To be successful in X Factor a competitor needs at least three yesses to follow their dreams.  In the world of family giving you need to overcome only two hurdles.   That doesn’t necessarily mean that family giving is any easier than progressing through the rounds of X Factor.

Grandson With Grandfather And Father Opening Christmas Gifts

When one gifts down through the family generations the two taxes which need to be considered are Capital Gains Tax and Inheritance Tax.

Capital Gains Tax

Capital Gains Tax (CGT) is the tax when an individual disposed of an asset, whilst Inheritance Tax can be considered the additional tax on transferring that asset.  The Government appreciate that it wouldn’t be right to charge both on a single transaction and therefore there are various reliefs which can be claimed to prevent one of them applying.  Ideally there would be no tax on a gift and much succession planning is based around eliminating these taxes.

Gifting Sterling

Capital Gains Tax is only chargeable on certain assets.  A commonly gifted asset which has no CGT implication is gifts of Sterling.  You will note that I am very specific about the currency.  If a gift is made in a currency other than Sterling then there could be Capital Gains Tax considerations.

Gifting Shares

If the gift is of shares in a trading business and the recipient of the gift is a UK tax resident, then there may be the possibility to jointly elect with the donor to holdover or delay the gain element.  This effectively means that the donor does not pay any CGT on the gift but the recipient acquires the asset at the same base cost as that applicable to the donor.  At best this is a tax deferral as the recipient will pay more tax when they sell the shares.

If the business is not a trading business it may be possible to undertake a demerger to allow a business which would otherwise not qualify for this relief to become qualifying.

Potentially Exempt Transfers

Most gifts of assets are potentially exempt transfers (PETs) for Inheritance Tax (IHT) purposes.  In simple terms this means that the gift becomes free of IHT should the donor survive seven years from the date of the gift.  To be a PET the gift must be unfettered and there has been talk for many years about the risk of HMRC extending the seven year period to something longer.  If the donor dies within the seven year window then not all of the gift falls into IHT.  The potential liability tapers away within the seven years and it is possible to buy life assurance which would cover the tax should it become payable within that window.


If you pause at that point it would appear that Capital Gains Tax is the primary concern.  This is because gifts could potentially be exempt from IHT due to the seven year rule.

Gifts into certain structures can give rise to an immediate IHT charge.  In order to prevent both IHT and CGT being payable on the same commercial transaction it is then possible to make a tax election to prevent the CGT being payable.  Depending on value and circumstance the IHT may be less than the CGT which would otherwise be payable.  This can lead to planning whereby an IHT charge of nil or a modest value is deliberately generated in order to avoid a higher CGT cost.  This planning needs to then be tempered with the cost of running the resulting structure or the future cost of unwinding it.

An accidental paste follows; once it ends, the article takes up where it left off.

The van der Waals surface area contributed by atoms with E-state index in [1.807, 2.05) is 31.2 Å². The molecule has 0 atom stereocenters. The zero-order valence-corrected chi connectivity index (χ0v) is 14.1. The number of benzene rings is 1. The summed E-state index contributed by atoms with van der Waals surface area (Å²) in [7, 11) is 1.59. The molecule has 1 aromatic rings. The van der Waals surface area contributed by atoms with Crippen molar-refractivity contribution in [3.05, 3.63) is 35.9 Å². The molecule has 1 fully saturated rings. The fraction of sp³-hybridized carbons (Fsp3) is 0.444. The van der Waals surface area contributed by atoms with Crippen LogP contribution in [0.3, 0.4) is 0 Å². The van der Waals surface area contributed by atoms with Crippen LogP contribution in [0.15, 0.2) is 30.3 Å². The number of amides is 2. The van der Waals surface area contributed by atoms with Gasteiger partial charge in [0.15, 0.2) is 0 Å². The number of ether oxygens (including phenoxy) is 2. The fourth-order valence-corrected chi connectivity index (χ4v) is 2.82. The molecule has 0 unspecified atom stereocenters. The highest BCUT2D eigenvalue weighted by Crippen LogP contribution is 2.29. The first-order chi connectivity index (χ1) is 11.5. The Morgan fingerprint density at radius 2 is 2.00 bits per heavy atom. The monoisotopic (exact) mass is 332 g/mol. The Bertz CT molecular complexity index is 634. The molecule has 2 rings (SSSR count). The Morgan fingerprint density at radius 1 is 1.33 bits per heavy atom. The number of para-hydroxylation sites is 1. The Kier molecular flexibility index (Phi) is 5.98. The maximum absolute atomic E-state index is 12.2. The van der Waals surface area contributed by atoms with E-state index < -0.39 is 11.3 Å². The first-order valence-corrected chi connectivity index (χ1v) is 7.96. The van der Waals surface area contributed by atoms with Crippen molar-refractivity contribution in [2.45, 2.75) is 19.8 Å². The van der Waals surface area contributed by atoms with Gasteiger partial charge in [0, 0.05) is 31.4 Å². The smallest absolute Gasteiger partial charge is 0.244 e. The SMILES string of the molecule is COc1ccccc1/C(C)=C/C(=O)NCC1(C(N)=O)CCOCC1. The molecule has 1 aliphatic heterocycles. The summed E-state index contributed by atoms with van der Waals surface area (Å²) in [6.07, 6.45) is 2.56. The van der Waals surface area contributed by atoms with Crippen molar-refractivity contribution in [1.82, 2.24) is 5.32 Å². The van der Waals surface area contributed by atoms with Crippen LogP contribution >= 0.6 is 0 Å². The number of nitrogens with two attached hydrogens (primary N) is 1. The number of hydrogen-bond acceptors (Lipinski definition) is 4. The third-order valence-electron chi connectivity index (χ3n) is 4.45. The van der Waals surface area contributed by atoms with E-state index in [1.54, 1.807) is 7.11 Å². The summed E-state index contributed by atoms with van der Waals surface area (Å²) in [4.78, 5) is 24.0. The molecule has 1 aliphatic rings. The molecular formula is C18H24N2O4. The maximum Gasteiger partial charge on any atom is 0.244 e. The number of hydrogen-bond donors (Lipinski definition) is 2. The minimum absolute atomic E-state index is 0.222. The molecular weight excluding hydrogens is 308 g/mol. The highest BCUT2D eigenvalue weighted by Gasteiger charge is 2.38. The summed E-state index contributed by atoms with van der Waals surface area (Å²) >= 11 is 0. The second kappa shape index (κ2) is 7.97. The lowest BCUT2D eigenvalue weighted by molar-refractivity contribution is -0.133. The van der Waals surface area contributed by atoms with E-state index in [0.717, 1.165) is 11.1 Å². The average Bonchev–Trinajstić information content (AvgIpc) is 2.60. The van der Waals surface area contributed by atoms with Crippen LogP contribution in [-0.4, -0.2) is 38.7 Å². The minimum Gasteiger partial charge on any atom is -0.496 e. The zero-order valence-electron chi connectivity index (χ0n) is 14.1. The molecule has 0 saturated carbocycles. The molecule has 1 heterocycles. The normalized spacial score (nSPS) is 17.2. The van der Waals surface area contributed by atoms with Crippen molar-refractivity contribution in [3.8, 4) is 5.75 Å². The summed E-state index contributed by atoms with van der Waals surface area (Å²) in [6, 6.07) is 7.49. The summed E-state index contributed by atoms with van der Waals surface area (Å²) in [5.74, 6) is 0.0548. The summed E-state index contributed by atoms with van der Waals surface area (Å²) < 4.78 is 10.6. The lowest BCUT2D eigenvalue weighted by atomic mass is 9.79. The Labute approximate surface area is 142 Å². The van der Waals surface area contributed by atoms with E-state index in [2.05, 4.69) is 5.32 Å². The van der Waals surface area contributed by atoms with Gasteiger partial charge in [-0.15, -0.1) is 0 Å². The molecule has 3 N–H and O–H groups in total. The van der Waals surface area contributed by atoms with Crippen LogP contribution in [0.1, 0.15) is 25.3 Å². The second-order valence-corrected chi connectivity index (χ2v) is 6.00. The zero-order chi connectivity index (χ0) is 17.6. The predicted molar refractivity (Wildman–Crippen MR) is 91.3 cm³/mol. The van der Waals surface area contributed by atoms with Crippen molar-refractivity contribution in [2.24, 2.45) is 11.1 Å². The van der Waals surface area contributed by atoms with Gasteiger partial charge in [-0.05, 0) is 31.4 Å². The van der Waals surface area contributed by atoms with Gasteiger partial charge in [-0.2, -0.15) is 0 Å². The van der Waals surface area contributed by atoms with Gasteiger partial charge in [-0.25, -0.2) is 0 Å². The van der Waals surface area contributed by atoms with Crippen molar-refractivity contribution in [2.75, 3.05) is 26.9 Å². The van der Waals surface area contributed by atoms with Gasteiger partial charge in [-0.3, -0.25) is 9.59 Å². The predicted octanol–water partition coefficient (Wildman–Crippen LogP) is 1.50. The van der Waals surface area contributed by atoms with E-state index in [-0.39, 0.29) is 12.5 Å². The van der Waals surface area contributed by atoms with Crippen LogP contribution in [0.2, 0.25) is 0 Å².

Gifting shares in a trading businesses in a Will

Many trading assets are exempt from IHT.  As an alternative to gifting during life and having the recipient take on the donor’s Capital Gains Tax base cost it may be more efficient for the donor to retain the asset and leave it to the recipient in their Will.  At death there is no IHT on the trading asset and the asset is transferred to the individual at its market value as at the date of death.

This has led to planning involving business owners and their elderly parents.  The business person gifts shares in the family company to their elderly parents and holds over the capital gain.  The understanding is that the Will of the elderly parent transfers the asset back to their child.  With the right fact pattern the death of the parents does not lead to any Inheritance Tax on the shares and the business person reacquires the shares from the estate of their parent with an uplifted base cost of the assets.

You could say that was a yes, yes and yes.



The information in this article was correct at the date it was first published.

However it is of a generic nature and cannot constitute advice. Specific advice should be sought before any action taken.

If you would like to discuss how this applies to you, we would be delighted to talk to you. Please make contact with the author on the details shown below.

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Graeme Blair - Partner


T +44 (0)20 7874 8835

Graeme helps guide businesses through the corporate tax world. He is particularly expert at issues that property companies and professional practices have to navigate and therefore often manages large and complex assignments, many of which have an international element.

As a client of Graeme's wrote "I am increasingly impressed that when I pick up the phone to Graeme I receive robust and appropriate advice."

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